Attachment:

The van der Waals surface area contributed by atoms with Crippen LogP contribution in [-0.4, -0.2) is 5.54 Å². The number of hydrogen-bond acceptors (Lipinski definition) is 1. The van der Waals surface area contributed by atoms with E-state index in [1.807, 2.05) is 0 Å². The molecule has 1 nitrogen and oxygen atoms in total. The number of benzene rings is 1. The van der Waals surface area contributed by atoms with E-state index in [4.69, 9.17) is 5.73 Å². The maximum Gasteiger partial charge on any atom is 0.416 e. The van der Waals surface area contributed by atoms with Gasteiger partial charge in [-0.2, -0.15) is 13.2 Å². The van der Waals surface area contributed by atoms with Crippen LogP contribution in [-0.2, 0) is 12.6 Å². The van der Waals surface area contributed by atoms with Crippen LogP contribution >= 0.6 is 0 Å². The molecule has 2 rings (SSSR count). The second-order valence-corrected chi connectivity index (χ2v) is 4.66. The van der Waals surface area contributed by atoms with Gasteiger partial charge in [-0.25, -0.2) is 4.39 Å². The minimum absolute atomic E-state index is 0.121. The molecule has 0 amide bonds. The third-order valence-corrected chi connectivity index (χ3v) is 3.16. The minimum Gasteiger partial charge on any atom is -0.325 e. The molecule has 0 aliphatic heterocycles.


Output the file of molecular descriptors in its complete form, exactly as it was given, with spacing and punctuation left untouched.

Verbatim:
The van der Waals surface area contributed by atoms with Crippen LogP contribution in [-0.4, -0.2) is 5.54 Å². The number of hydrogen-bond acceptors (Lipinski definition) is 1. The van der Waals surface area contributed by atoms with E-state index in [1.807, 2.05) is 0 Å². The molecule has 1 nitrogen and oxygen atoms in total. The number of benzene rings is 1. The van der Waals surface area contributed by atoms with E-state index in [4.69, 9.17) is 5.73 Å². The maximum Gasteiger partial charge on any atom is 0.416 e. The van der Waals surface area contributed by atoms with Gasteiger partial charge in [-0.2, -0.15) is 13.2 Å². The van der Waals surface area contributed by atoms with Crippen LogP contribution in [-0.2, 0) is 12.6 Å². The van der Waals surface area contributed by atoms with Crippen LogP contribution >= 0.6 is 0 Å². The molecule has 2 rings (SSSR count). The second-order valence-corrected chi connectivity index (χ2v) is 4.66. The van der Waals surface area contributed by atoms with Gasteiger partial charge in [-0.25, -0.2) is 4.39 Å². The minimum absolute atomic E-state index is 0.121. The molecule has 0 amide bonds. The third-order valence-corrected chi connectivity index (χ3v) is 3.16. The minimum Gasteiger partial charge on any atom is -0.325 e. The molecule has 0 aliphatic heterocycles.